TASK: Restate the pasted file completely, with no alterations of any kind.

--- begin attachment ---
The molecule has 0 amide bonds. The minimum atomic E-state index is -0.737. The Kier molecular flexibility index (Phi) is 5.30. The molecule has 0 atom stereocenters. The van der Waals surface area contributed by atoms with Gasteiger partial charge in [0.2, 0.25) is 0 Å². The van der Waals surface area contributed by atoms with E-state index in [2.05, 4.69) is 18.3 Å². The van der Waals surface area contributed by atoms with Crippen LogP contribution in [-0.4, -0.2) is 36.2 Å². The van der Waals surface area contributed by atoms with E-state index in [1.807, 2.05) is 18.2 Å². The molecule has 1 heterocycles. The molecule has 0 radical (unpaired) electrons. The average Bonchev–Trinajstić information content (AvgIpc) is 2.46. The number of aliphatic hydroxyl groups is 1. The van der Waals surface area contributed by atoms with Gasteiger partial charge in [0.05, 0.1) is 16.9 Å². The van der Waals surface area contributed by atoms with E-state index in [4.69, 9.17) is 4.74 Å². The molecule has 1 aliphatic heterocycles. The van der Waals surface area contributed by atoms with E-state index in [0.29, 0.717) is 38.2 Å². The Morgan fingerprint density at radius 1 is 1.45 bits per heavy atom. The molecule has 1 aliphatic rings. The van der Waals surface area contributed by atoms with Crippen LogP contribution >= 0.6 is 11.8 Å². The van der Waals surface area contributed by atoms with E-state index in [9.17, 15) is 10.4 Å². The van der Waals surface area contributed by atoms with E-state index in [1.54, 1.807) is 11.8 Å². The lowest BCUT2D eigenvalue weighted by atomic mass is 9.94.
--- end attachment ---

The molecule has 0 amide bonds. The minimum atomic E-state index is -0.737. The Kier molecular flexibility index (Phi) is 5.30. The molecule has 0 atom stereocenters. The van der Waals surface area contributed by atoms with Gasteiger partial charge in [0.2, 0.25) is 0 Å². The van der Waals surface area contributed by atoms with E-state index in [2.05, 4.69) is 18.3 Å². The van der Waals surface area contributed by atoms with Crippen LogP contribution in [-0.4, -0.2) is 36.2 Å². The van der Waals surface area contributed by atoms with E-state index in [1.807, 2.05) is 18.2 Å². The molecule has 1 heterocycles. The molecule has 0 radical (unpaired) electrons. The average Bonchev–Trinajstić information content (AvgIpc) is 2.46. The number of aliphatic hydroxyl groups is 1. The van der Waals surface area contributed by atoms with Gasteiger partial charge in [0.05, 0.1) is 16.9 Å². The van der Waals surface area contributed by atoms with E-state index in [4.69, 9.17) is 4.74 Å². The molecule has 1 aliphatic heterocycles. The van der Waals surface area contributed by atoms with E-state index in [0.29, 0.717) is 38.2 Å². The Morgan fingerprint density at radius 1 is 1.45 bits per heavy atom. The molecule has 1 aliphatic rings. The van der Waals surface area contributed by atoms with Crippen LogP contribution >= 0.6 is 11.8 Å². The van der Waals surface area contributed by atoms with E-state index in [9.17, 15) is 10.4 Å². The van der Waals surface area contributed by atoms with E-state index in [1.54, 1.807) is 11.8 Å². The lowest BCUT2D eigenvalue weighted by atomic mass is 9.94.